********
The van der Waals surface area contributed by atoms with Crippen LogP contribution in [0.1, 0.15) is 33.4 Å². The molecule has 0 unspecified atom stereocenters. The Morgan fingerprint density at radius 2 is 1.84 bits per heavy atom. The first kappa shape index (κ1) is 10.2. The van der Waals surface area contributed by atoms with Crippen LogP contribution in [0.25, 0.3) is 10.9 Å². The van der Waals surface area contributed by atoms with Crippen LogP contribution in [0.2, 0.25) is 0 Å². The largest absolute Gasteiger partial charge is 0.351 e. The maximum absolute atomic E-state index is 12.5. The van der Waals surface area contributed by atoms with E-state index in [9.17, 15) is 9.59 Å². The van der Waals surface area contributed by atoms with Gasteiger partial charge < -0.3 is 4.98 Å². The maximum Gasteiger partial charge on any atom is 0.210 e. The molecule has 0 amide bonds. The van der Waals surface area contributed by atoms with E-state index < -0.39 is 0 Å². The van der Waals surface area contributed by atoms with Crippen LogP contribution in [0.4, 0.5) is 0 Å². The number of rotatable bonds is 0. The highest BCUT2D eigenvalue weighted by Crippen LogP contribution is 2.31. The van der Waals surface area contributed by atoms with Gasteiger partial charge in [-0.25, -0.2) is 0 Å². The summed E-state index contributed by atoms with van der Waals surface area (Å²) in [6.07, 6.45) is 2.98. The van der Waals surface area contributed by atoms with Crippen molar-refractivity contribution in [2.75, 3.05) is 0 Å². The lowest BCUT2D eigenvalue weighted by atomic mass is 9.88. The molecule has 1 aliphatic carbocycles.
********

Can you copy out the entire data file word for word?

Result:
The van der Waals surface area contributed by atoms with Crippen LogP contribution in [0.1, 0.15) is 33.4 Å². The molecule has 0 unspecified atom stereocenters. The Morgan fingerprint density at radius 2 is 1.84 bits per heavy atom. The first kappa shape index (κ1) is 10.2. The van der Waals surface area contributed by atoms with Crippen LogP contribution in [0.25, 0.3) is 10.9 Å². The van der Waals surface area contributed by atoms with Crippen LogP contribution in [0.2, 0.25) is 0 Å². The largest absolute Gasteiger partial charge is 0.351 e. The maximum absolute atomic E-state index is 12.5. The van der Waals surface area contributed by atoms with E-state index in [9.17, 15) is 9.59 Å². The van der Waals surface area contributed by atoms with Gasteiger partial charge < -0.3 is 4.98 Å². The maximum Gasteiger partial charge on any atom is 0.210 e. The molecule has 0 amide bonds. The van der Waals surface area contributed by atoms with E-state index < -0.39 is 0 Å². The van der Waals surface area contributed by atoms with Crippen LogP contribution in [0.4, 0.5) is 0 Å². The number of rotatable bonds is 0. The highest BCUT2D eigenvalue weighted by Crippen LogP contribution is 2.31. The van der Waals surface area contributed by atoms with Gasteiger partial charge in [-0.25, -0.2) is 0 Å². The summed E-state index contributed by atoms with van der Waals surface area (Å²) in [6.07, 6.45) is 2.98. The van der Waals surface area contributed by atoms with Crippen molar-refractivity contribution in [2.75, 3.05) is 0 Å². The lowest BCUT2D eigenvalue weighted by atomic mass is 9.88. The molecule has 1 aliphatic carbocycles.